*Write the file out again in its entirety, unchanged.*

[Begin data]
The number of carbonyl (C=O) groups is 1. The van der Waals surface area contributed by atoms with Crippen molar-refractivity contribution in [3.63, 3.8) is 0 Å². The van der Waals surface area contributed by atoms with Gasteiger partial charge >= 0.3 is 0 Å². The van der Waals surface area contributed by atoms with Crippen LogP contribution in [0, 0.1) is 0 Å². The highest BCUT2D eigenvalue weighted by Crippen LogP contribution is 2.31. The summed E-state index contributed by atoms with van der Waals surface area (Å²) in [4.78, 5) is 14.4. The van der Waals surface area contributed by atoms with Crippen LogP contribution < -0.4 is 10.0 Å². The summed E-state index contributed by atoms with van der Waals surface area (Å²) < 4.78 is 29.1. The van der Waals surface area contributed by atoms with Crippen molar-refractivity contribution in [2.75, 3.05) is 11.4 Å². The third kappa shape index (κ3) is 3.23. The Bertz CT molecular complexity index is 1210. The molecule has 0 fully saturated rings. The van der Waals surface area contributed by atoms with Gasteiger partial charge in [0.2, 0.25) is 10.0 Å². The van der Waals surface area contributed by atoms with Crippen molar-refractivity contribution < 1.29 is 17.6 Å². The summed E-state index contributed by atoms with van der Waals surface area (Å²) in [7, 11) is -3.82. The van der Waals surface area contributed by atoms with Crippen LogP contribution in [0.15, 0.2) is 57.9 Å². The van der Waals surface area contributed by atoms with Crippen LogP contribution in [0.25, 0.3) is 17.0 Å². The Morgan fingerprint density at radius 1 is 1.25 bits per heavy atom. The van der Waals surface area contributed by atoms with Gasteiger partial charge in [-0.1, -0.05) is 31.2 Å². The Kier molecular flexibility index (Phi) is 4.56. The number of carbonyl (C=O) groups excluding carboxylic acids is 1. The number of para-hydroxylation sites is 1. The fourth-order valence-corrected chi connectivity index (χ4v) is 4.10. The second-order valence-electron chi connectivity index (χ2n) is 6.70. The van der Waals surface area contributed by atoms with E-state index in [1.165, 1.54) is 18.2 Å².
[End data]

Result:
The number of carbonyl (C=O) groups is 1. The van der Waals surface area contributed by atoms with Crippen molar-refractivity contribution in [3.63, 3.8) is 0 Å². The van der Waals surface area contributed by atoms with Gasteiger partial charge >= 0.3 is 0 Å². The van der Waals surface area contributed by atoms with Crippen LogP contribution in [0, 0.1) is 0 Å². The highest BCUT2D eigenvalue weighted by Crippen LogP contribution is 2.31. The summed E-state index contributed by atoms with van der Waals surface area (Å²) in [4.78, 5) is 14.4. The van der Waals surface area contributed by atoms with Crippen LogP contribution < -0.4 is 10.0 Å². The summed E-state index contributed by atoms with van der Waals surface area (Å²) < 4.78 is 29.1. The van der Waals surface area contributed by atoms with Crippen molar-refractivity contribution in [2.75, 3.05) is 11.4 Å². The third kappa shape index (κ3) is 3.23. The Bertz CT molecular complexity index is 1210. The molecule has 0 fully saturated rings. The van der Waals surface area contributed by atoms with Gasteiger partial charge in [0.2, 0.25) is 10.0 Å². The van der Waals surface area contributed by atoms with Crippen molar-refractivity contribution < 1.29 is 17.6 Å². The summed E-state index contributed by atoms with van der Waals surface area (Å²) in [7, 11) is -3.82. The van der Waals surface area contributed by atoms with Crippen LogP contribution in [0.15, 0.2) is 57.9 Å². The van der Waals surface area contributed by atoms with Crippen LogP contribution in [0.25, 0.3) is 17.0 Å². The Morgan fingerprint density at radius 1 is 1.25 bits per heavy atom. The van der Waals surface area contributed by atoms with Gasteiger partial charge in [-0.1, -0.05) is 31.2 Å². The Kier molecular flexibility index (Phi) is 4.56. The number of carbonyl (C=O) groups excluding carboxylic acids is 1. The number of para-hydroxylation sites is 1. The fourth-order valence-corrected chi connectivity index (χ4v) is 4.10. The second-order valence-electron chi connectivity index (χ2n) is 6.70. The van der Waals surface area contributed by atoms with E-state index in [1.165, 1.54) is 18.2 Å².